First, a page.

It is very important that you and the spouse with dementia continue your daily living as normally as it is possible. Good routines and repeated plans are useful and give the person with dementia overview and certainty during the day. It is very good for the person with dementia to be a part of the daily doings such as meals, laundry and cleaning. The persons with dementia cannot do the things alone but they can be part of the doings together with the spouse. It is important not to take on the things they were doing before, because this leaves the person with the feeling of helplessness and boredom. We all need occupation that is meaningful for the individual. Every day’s many small tasks are also important for the experience of identity.
Everyday activities can help to avoid further loss of function and with age, greater effort is required to avoid function and skills loss. As age-related physical capacity drops (e.g. muscle strength) and brings older people closer to a critical physical capacity threshold, it is necessary to perform daily tasks.
Everyday life is composed of activities and participation and the importance we attach to it. For one person it is important that he/she gets a specific cup for the morning coffee, for another it may be very irrelevant. It is necessary to understand what is important for the individual person with dementia.
Every day, there are habits and we fulfill certain roles based on the values we have. Habits enable you to recognize a situation and act without consideration, attention and reflection. That is, permanent habits enable automated behavior. Therefore, habits are good as they create peace of mind. Roles regulate which behaviors are in order and organize the daily activities. If I am a housewife, I am expected to act in a certain way, so roles affect the way and content of the interaction.
Roles require solving routine tasks. Should you be a host at a party, it cannot be discussed who says, “You are welcome”. In addition, roles divide daily and weekly courses into time blocks when we perform different roles in a week. Perhaps we attend church on Sundays or meet with old work colleges on Tuesdays. Persons with dementia needs help to fill the different roles they have.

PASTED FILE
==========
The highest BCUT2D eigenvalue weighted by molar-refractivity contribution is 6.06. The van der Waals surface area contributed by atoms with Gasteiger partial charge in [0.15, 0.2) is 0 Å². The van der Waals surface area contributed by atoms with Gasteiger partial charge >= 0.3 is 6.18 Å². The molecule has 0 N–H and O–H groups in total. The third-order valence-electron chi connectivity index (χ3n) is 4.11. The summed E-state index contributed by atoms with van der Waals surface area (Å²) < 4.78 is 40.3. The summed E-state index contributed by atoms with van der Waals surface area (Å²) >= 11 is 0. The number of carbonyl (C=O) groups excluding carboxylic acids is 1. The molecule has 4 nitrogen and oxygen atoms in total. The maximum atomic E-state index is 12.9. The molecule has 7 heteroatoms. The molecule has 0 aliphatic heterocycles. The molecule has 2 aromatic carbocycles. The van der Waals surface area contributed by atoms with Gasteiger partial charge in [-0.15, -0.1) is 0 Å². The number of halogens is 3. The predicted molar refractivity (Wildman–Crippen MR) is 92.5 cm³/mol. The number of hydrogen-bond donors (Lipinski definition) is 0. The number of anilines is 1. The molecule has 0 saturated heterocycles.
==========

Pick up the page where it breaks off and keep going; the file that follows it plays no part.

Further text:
Lack of ability to maintain roles, values, and interests influences the beliefs of the person with dementia in their own ability to act negatively. For the most vulnerable person with dementia, the construction of a fragmented self-image can be supported when they are with people who knew them as they were before they got dementia. To be able to engage in significant activities recognized in one’s culture affect health, well-being, and help make life meaningful. Feeling useful, having control, creating and maintaining contact with other people allows for personal development and, not least, self-confidence.
It can be difficult to find out which activities make the individual happy, but most people like stimulation of the senses.
Therefore, most people find that stimulation of the tactile sense is nice; it may be scalp, facial or foot massage or a spa bath. The other senses can also be stimulated through music, dance or singing. Taste and smell are stimulated when we cook or bake together in the home. Watching that the food is being made, perhaps to give good advice is also to be active. Scent and taste of good food, wake up the appetite, increase the well-being, entice small eater to taste, wake up memories and provide good conversation topics. The movement and positioning can be stimulated through play and movement.
According to the Eden concept, a daily life must be ensured, the opportunity to have duties and enjoyment, privacy and communities, to be outdoors and indoors, as well as having the possibility of having company of animals and children while providing the necessary and qualified care.